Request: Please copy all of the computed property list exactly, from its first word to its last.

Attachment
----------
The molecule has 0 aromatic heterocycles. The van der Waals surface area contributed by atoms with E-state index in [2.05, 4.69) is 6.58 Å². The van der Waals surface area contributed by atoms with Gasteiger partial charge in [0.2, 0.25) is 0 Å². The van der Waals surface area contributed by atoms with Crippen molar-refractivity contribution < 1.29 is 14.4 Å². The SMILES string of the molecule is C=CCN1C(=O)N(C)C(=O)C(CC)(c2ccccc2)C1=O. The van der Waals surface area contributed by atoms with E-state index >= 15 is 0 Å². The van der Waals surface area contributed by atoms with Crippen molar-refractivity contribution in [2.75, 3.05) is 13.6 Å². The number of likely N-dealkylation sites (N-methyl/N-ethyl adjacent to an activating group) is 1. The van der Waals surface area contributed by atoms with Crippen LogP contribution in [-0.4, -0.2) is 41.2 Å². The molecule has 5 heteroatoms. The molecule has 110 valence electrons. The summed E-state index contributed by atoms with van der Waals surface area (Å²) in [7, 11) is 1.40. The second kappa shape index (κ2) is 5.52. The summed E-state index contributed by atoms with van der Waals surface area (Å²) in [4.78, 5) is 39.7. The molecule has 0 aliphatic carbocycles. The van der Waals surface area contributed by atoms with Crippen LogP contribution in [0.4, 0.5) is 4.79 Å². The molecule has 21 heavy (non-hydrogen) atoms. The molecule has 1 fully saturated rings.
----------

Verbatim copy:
The molecule has 0 aromatic heterocycles. The van der Waals surface area contributed by atoms with E-state index in [2.05, 4.69) is 6.58 Å². The van der Waals surface area contributed by atoms with Gasteiger partial charge in [0.2, 0.25) is 0 Å². The van der Waals surface area contributed by atoms with Crippen molar-refractivity contribution < 1.29 is 14.4 Å². The SMILES string of the molecule is C=CCN1C(=O)N(C)C(=O)C(CC)(c2ccccc2)C1=O. The van der Waals surface area contributed by atoms with E-state index >= 15 is 0 Å². The van der Waals surface area contributed by atoms with Crippen molar-refractivity contribution in [2.75, 3.05) is 13.6 Å². The number of likely N-dealkylation sites (N-methyl/N-ethyl adjacent to an activating group) is 1. The van der Waals surface area contributed by atoms with Crippen LogP contribution in [-0.4, -0.2) is 41.2 Å². The molecule has 5 heteroatoms. The molecule has 110 valence electrons. The summed E-state index contributed by atoms with van der Waals surface area (Å²) in [7, 11) is 1.40. The second kappa shape index (κ2) is 5.52. The summed E-state index contributed by atoms with van der Waals surface area (Å²) in [4.78, 5) is 39.7. The molecule has 0 aliphatic carbocycles. The van der Waals surface area contributed by atoms with Crippen LogP contribution in [0.4, 0.5) is 4.79 Å². The molecule has 21 heavy (non-hydrogen) atoms. The molecule has 1 fully saturated rings.